Do we have a case if a woman intentionally hit my husband, a pedestrian, with her car then left the scene?
Question Details: In a doctors office parking lot, a woman stopped her car, screaming for help and crying. My 79 year old husband stopped and asked what he could do. She screamed that she needed help finding an address. He told her that he thought that building was on the other side of the parking lot. She continued screaming, so he told her he didn't work there and had an appointment. He walked away from the passenger window of her car. She started screaming obscenities and screaming that she was autistic. I stopped at the window, trying to calm her, told her he was sick and on his way into the doctor. She screamed again that she was autistic, then screamed loudly, grabbed the steering wheel, turned it toward my husband and stomped on the gas. He turned, as I yelled his name, instintively put his hands out in front of him. She struck him, knocking him backwards on the ground. She waited a few seconds, put her car in reverse sped out of the parking lot. My husband suffered a broken arm, shattered wrist, had to have surgery on his wrist, a plate put in, and is still waiting for the CT's of his back to diagnose severe back pain. There were several witnesses, who gave police the report license. The police officer spoke to me at the hospital and said they went to her house and she is autistic. According to the police report, they have turned the case over to the County Attorney. Shouldn't my husband be compensated for his pain and suffering? Obviously this woman should not be driving a vehicle.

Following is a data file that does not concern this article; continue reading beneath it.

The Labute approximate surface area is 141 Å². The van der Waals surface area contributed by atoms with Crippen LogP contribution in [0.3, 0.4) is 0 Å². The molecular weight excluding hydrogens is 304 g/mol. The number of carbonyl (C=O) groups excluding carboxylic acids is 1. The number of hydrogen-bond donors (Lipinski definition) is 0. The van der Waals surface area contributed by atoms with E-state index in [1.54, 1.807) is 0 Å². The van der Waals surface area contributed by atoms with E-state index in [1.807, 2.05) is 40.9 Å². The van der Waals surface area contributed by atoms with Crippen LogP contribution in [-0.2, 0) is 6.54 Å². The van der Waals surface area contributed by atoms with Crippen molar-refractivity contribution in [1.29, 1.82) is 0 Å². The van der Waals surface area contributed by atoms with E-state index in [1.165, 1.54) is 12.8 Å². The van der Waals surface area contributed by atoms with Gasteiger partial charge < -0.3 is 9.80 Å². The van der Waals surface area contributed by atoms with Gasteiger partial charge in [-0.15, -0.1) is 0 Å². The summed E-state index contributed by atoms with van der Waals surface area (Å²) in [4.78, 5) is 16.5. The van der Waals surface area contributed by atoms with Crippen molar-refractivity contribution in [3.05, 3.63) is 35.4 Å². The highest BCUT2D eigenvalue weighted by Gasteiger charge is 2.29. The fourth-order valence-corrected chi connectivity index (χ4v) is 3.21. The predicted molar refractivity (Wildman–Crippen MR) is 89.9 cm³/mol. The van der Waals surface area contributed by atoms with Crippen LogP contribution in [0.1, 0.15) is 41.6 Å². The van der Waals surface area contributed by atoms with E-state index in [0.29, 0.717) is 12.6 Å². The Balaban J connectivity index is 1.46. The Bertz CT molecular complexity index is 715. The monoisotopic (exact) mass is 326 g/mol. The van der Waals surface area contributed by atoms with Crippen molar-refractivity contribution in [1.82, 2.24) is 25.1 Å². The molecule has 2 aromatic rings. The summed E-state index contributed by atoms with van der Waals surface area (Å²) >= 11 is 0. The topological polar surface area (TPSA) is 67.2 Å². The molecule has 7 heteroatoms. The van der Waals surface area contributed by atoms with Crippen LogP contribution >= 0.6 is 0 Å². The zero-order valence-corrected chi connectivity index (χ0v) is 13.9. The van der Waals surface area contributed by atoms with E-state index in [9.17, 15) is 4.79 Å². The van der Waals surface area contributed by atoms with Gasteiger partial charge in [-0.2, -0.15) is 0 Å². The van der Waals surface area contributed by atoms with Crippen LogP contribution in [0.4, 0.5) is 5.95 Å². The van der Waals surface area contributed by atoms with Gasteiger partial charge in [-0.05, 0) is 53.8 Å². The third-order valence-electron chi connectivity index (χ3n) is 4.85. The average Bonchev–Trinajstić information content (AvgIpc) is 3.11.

The attorney is correct that the driver's auto insurance won't cover an intentional act. Your husband can sue her for assault and battery. He could recover compensation for his medical bills and punitive damages (a substantial amount to punish the intentional wrongful act of being run down by the driver). Assault and battery are both civil (lawsuit) and criminal. The criminal and civil cases proceed independently and separately. Additional criminal charges could be filed for hit and run.